Our “Republican” House Of Representatives And Today’s Tax-Hike Orgy

If you’ve been paying attention to the state legislature over the past few days, you’ve noticed that the House Ways and Means Committee dumped a dog’s breakfast of tax-raising bills onto the House floor. Today, that dog’s breakfast will make a feast for Louisiana’s majority-Republican legislators, the leadership of which is apparently bound and determined to raise taxes and destroy the trust of the voters who sent them to Baton Rouge.

The Baton Rouge Advocate sets the stage

Members of the Louisiana House on Thursday will provide the first measure of the Legislature’s willingness to raise up to $900 million in taxes that legislative leaders say is needed to prevent gutting the state’s colleges and universities and public health care system next year.

According to an internal House document obtained by The Advocate Wednesday, the representatives will vote on 13 separate tax bills selected by their leaders. They are from among about two dozen tax measures approved by the Ways and Means Committee during the past three weeks. Passing all 13 measures would raise anywhere from $550 million to $909 million per year, according to the document.

In all, lawmakers are facing a $1.6 billion budget deficit if they kept funding next year for all state programs at the current spending level. The more taxes they raise during the legislative session, the less they have to cut funding for higher education, public health care for the poor, state parks and museums, and the state’s forest firefighters, among other things.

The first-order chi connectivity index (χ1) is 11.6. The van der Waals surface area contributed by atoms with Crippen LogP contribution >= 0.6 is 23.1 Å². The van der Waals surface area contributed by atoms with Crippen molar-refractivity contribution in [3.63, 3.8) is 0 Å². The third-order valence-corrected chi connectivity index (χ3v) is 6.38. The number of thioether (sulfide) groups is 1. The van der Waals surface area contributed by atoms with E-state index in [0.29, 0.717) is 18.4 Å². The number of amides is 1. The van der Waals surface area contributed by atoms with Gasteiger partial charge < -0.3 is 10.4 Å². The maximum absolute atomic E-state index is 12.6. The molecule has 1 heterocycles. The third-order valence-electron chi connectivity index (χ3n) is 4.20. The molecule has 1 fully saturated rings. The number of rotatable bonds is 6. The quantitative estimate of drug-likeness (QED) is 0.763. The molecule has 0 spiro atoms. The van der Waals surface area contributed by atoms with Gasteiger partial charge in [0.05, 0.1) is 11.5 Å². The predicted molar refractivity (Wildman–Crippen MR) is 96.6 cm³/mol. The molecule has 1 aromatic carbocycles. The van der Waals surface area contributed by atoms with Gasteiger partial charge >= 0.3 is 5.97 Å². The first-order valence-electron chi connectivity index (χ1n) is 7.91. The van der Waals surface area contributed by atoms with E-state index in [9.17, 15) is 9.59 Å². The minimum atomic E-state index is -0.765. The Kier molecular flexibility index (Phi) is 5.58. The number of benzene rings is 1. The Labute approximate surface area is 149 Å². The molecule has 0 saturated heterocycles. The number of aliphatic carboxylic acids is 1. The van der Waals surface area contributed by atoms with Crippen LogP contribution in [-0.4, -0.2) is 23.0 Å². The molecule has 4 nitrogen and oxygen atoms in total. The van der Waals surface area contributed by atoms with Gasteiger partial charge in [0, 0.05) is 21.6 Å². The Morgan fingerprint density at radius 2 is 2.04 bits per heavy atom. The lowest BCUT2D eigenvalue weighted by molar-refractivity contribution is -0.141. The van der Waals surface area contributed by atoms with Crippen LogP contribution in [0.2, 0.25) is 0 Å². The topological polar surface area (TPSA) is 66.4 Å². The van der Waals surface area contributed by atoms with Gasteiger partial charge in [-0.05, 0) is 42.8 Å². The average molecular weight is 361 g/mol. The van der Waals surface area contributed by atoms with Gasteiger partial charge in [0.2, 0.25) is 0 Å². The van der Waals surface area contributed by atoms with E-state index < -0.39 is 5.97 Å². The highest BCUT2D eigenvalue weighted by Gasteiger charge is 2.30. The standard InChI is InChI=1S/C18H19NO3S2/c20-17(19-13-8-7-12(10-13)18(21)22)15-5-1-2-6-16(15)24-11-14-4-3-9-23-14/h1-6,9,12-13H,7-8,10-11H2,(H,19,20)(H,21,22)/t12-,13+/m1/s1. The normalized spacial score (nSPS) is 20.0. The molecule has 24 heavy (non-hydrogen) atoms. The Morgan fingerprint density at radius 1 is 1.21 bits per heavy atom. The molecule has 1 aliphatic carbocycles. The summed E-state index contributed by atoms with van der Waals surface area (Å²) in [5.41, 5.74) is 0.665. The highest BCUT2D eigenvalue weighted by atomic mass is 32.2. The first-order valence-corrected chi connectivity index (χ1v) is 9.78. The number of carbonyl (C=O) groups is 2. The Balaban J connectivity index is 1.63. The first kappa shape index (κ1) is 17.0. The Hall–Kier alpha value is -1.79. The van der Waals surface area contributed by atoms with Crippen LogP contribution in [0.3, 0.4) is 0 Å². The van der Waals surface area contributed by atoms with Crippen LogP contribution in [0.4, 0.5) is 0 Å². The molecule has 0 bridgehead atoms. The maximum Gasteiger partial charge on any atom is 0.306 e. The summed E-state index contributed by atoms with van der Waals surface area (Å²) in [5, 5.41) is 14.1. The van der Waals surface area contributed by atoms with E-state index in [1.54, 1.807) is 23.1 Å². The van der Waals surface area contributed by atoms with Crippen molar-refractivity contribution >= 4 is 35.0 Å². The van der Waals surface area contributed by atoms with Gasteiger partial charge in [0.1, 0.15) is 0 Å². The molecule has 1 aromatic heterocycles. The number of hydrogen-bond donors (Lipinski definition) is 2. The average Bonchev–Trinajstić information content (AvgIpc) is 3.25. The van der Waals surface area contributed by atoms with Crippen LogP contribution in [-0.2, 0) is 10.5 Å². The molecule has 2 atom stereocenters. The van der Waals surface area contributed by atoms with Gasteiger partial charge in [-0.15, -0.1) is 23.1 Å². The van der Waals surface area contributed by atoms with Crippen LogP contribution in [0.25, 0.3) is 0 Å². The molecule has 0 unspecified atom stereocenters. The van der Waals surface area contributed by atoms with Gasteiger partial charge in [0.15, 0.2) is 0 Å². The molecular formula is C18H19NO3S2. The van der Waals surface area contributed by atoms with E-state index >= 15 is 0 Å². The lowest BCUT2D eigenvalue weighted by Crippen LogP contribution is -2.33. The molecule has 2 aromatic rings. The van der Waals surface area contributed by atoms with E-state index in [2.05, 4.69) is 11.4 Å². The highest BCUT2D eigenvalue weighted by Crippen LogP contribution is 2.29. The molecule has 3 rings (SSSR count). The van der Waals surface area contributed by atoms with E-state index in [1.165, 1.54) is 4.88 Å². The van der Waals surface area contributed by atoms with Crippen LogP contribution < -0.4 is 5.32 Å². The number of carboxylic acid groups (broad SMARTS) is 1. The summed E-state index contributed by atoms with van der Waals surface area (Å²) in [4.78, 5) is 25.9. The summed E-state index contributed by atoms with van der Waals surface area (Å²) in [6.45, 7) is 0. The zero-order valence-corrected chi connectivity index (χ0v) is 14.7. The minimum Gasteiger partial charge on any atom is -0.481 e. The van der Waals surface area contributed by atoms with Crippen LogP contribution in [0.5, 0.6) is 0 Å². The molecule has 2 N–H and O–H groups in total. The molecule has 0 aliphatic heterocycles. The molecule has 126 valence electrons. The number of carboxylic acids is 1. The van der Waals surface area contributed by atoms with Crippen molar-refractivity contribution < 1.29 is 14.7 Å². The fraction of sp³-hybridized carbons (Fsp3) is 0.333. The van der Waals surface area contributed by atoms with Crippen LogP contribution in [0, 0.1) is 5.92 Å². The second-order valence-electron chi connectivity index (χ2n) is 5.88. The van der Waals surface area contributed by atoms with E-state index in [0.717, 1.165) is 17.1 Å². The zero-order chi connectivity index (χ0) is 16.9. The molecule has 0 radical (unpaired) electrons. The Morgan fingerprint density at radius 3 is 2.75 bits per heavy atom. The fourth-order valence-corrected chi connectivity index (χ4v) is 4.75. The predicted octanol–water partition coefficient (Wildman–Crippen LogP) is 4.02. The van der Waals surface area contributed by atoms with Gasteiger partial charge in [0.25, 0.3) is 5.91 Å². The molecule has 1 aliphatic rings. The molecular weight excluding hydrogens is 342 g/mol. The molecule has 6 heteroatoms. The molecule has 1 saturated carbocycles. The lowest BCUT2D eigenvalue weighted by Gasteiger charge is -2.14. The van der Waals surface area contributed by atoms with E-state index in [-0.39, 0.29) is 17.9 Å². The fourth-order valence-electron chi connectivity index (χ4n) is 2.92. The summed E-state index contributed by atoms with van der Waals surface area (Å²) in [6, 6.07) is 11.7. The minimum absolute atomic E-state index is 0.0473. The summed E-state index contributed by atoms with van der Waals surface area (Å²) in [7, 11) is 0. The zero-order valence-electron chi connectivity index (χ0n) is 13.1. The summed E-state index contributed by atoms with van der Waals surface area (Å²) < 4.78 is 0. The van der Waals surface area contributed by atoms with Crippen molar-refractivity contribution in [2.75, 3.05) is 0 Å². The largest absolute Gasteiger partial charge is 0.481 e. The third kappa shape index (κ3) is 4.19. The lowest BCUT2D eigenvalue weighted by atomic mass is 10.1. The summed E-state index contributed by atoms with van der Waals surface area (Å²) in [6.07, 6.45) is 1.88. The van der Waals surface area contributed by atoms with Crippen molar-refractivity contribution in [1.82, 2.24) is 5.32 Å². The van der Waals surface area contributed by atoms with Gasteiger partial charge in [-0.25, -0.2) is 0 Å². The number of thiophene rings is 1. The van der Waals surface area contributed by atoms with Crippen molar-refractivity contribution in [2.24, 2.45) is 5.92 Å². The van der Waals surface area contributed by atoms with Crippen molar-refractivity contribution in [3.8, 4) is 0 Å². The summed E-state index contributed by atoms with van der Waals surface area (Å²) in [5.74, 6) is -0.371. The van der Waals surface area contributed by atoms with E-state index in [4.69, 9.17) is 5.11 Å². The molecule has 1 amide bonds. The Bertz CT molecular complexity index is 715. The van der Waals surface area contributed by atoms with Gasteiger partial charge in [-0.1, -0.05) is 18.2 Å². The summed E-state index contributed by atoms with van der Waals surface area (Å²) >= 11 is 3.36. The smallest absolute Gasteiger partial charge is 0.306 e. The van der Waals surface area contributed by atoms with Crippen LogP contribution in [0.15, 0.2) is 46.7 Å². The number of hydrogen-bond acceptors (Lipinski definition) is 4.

No one on Wednesday could be sure which taxes — or how much — the House will approve on Thursday, setting up a high-stakes battle without a clear result.

Understand that this is being driven by the House leadership.

The REPUBLICAN House leadership. Those are the people who have now picked out 13 bills to raise the better part of a billion dollars from Louisiana’s taxpayers because $25.6 billion isn’t enough for the state legislature to spend.

They’re going to vote on these bills, 12 of which they’re saying they can pass with only 53 votes rather than the constitutionally-required 70, or a two-thirds majority, because the REPUBLICAN leadership in the House has selected them for votes.

Why do you vote Republican? Because you’re looking for fiscal discipline and the rule of law coming out of the public sector.

And yet you’ve heard no serious discussion of structural change in the size and scope of Louisiana’s government – the current size and scope of which is $1.6 billion too expensive for the state’s economy to support – from the REPUBLICANS who run the House. Instead, you get a tax orgy, and lawlessness.

It is illegal to raise taxes at the Louisiana legislature with a simple majority. You need a two-thirds vote to raise taxes in this state.

But Joel Robideaux, the House Ways and Means chairman who currently calls himself a REPUBLICAN (this is a fiction, of course; he only joined the party so as to achieve his current leadership position), says otherwise.

Why does Robideaux say this? C.B. Forgotston